As expected, the expression of development-associated proteins, such as transferrin, protein DJ-1 and transgelin, by pig endometrial tissue decreased during development and galectin 1 expression by pig endometrial tissue increased during development (Figure 4). In case of transferin, the expressional change was show just a small difference during e NP, e 40 and e 70, but there was expressional change with 2.2 fold change between e NP and e 93. Among these development associated proteins, tarnsgelin, a smooth muscle actin-binding protein with three isoforms, was the most differentially expressed protein with 4.2 fold change between e NP and e 93.

Because, in 2-DE analylsis, HSP 90 β and HSP 27 were detected as differentially expressed proteins, we also verified the expression of several HSPs, including HSP 90α, HSP 90β, HSP 70, HSP60 and HSP 27, during pregnancy compared with e NP using western blotting (Figure 5). The expression of several HSP families was not shown regular pattern during development.
Figure 5
Figure 5

Enlarged images of differentially expressed protein spots related to chaperoning and anti-apoptotic function and confirmation of proteins by western blotting among e NP, e 40, e 70 and e 93. (A) Different expression of Hsp 90β and Hsp 27 during different developmental stages of porcine endometrium. (B) The amount of protein expression was measured by scanning and the TINA analysis program. (C) Confirmation of differentially expressed proteins in different developmental stages of porcine endometrium by western blot analysis (Hsp 90α, Hsp 90β, Hsp70, Hsp60 and Hsp27 proteins). β-tubulin was used as an internal control. (D) Quantification of Hsp 90α, Hsp 90β, Hsp70, Hsp60 and Hsp27 protein expression during porcine pregnancy.

The expression of Hsp60 by pig endometrial tissue decreased during development and HSP70 expression by pig endometrial tissue increased during development, gradually. In particular, HSP90α and β were expressed at high concentrations in e NP endometrial tissue and decreased during development compared with e NP approximately with 1.5 and 4.1 fold change, respectively. And HSP27 was abundant in e 93 endometrial tissues and increased with 3.7 fold change compared with e NP (Figure 5).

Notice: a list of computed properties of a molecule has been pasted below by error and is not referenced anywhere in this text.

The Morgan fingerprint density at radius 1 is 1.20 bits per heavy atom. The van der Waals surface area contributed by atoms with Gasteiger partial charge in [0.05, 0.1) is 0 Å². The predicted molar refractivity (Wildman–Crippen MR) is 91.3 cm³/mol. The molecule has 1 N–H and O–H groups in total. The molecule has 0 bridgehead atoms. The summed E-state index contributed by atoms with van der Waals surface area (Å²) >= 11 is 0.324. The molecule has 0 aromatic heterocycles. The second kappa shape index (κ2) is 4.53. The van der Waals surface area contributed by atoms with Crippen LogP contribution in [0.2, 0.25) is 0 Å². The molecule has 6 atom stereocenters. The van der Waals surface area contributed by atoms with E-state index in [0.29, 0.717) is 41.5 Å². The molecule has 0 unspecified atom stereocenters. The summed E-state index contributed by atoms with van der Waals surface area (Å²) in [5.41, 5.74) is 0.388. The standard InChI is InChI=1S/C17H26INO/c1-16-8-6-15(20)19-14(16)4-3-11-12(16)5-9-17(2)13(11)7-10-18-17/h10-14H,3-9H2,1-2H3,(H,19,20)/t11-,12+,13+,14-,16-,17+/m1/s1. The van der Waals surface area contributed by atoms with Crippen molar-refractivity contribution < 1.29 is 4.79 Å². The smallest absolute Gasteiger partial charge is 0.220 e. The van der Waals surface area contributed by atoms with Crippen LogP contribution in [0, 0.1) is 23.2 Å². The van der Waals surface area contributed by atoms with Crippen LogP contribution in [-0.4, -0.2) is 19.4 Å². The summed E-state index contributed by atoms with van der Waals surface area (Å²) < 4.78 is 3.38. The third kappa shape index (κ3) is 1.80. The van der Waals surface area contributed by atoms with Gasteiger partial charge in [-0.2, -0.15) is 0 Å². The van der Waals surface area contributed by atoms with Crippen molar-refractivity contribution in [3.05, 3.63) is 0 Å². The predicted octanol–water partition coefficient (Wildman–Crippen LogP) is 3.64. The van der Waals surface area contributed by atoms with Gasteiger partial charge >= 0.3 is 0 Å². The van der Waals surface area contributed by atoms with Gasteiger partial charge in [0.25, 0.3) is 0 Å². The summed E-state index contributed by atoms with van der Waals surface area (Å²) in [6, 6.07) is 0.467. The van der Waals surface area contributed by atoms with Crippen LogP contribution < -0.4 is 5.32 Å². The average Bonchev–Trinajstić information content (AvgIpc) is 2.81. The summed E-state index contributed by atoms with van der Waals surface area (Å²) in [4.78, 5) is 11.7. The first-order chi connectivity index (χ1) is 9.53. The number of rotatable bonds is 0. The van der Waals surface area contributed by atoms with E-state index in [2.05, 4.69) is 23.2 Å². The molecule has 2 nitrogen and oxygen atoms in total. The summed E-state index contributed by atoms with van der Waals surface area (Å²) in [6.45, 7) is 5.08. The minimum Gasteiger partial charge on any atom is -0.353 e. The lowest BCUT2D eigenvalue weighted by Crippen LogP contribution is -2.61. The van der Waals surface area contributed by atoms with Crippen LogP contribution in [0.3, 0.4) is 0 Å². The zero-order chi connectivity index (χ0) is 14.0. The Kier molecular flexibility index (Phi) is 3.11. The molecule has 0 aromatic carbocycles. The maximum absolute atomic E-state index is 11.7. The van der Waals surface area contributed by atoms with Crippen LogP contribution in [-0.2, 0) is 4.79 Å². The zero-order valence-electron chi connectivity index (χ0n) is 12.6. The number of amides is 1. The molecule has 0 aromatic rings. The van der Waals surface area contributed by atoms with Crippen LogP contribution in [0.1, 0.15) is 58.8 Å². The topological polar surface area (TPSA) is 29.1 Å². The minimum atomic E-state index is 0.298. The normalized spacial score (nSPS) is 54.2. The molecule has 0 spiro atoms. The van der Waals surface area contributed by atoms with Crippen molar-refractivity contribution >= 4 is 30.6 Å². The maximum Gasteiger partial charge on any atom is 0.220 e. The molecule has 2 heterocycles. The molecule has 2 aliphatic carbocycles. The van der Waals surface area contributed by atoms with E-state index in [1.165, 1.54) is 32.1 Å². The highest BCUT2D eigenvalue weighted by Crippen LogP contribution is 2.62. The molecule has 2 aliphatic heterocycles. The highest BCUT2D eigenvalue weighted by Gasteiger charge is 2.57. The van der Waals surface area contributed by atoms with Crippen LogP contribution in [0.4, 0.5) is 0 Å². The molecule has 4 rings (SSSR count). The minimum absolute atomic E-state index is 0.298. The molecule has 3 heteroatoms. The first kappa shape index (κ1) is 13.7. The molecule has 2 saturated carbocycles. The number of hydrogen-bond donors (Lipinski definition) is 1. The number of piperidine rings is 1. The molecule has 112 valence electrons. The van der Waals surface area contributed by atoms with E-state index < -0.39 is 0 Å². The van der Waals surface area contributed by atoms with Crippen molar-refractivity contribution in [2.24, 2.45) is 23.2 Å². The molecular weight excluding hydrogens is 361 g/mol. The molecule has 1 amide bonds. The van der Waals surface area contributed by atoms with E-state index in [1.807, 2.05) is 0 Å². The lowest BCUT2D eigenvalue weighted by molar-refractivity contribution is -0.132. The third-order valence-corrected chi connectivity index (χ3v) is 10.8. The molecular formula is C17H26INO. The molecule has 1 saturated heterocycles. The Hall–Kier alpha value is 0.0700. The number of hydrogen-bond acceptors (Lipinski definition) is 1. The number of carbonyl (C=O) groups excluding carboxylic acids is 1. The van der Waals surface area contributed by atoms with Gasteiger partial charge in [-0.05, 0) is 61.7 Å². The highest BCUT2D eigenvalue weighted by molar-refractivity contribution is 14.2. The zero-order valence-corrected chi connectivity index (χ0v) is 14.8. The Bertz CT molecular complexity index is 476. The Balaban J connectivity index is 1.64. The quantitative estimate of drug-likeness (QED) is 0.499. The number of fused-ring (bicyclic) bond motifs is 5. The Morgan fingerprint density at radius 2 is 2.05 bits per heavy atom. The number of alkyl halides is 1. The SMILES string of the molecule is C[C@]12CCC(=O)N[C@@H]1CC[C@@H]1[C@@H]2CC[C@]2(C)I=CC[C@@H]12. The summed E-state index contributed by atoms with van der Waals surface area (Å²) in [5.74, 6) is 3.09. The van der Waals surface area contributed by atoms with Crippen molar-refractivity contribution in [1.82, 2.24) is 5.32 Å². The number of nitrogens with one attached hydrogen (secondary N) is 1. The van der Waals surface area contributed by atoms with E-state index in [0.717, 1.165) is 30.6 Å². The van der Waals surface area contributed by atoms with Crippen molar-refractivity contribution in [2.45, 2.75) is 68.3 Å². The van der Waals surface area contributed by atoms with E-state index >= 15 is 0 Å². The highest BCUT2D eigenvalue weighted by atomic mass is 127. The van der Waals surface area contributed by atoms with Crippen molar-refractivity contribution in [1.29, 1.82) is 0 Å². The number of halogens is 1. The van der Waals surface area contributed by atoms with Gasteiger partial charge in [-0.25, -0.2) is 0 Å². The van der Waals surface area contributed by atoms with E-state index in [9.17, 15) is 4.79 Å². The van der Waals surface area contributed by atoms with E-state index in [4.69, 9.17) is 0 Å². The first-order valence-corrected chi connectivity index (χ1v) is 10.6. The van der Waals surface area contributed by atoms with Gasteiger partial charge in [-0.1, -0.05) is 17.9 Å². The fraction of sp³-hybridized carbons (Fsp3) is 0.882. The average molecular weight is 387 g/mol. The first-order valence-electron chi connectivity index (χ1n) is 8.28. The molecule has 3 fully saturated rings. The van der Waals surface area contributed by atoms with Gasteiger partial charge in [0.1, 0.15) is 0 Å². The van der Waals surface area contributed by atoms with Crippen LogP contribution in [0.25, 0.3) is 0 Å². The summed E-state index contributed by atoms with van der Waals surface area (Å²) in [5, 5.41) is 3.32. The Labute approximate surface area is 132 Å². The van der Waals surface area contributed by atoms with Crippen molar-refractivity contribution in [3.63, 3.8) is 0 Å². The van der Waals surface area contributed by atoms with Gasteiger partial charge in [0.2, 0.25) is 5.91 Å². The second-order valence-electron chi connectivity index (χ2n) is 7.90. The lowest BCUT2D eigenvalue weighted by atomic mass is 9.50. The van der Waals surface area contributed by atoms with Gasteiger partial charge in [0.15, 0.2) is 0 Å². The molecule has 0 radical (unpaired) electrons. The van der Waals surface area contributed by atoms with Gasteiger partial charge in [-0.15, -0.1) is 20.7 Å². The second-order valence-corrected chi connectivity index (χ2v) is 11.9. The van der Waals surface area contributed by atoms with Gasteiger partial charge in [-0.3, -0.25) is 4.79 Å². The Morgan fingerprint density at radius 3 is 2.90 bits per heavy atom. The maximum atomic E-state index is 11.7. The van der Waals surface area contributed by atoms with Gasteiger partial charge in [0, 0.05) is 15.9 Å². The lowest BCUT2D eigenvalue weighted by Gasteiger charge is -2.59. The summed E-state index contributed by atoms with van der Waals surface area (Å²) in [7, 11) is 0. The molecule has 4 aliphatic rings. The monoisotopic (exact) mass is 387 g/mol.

In the Molecular Function category, the expression of cytoskeleton-associated proteins, such as septin 2 and stathmin 1, by pig endometrial tissue decreased with 12.5 and 3.5 fold change, respectively, during development. However, cofilin 1 and fasein 1 were expressed at high concentrations in e NP and e 70 endometrial tissues and decreased during development, compared with e NP, with 4.5 and 18 fold change in e 93 (Figure 6).
Figure 6
Figure 6

Enlarged images of differentially expressed cytoskeleton related protein spots and confirmation of proteins by western blotting among e NP, e 40, e 70 and e 93. (A) Different expression of Septin 2, Stathmin 1, Cofilin 1 and Fascin 1 proteins during different developmental stages of the porcine endometrium. (B) The amount of protein expression was measured by scanning and the TINA analysis program. (C) Confirmation of differentially expressed proteins in the different developmental stages of porcine endometrium by western blot analysis (Septin 2, Stathmin 1, Cofilin 1 and Fascin 1 proteins). β-tubulin was used as an internal control. (D) Quantification of Septin 2, Stathmin 1, Cofilin 1 and Fascin 1 protein expression during porcine pregnancy.

Discussion

The use of animal models to study implantation is of great importance in clinical translation. The advent of 2-DE protein profiling has helped to elucidate global protein changes that allow implantation in pigs, and protein targeting experiments in pigs have resolved the uterine function of many proteins during implantation.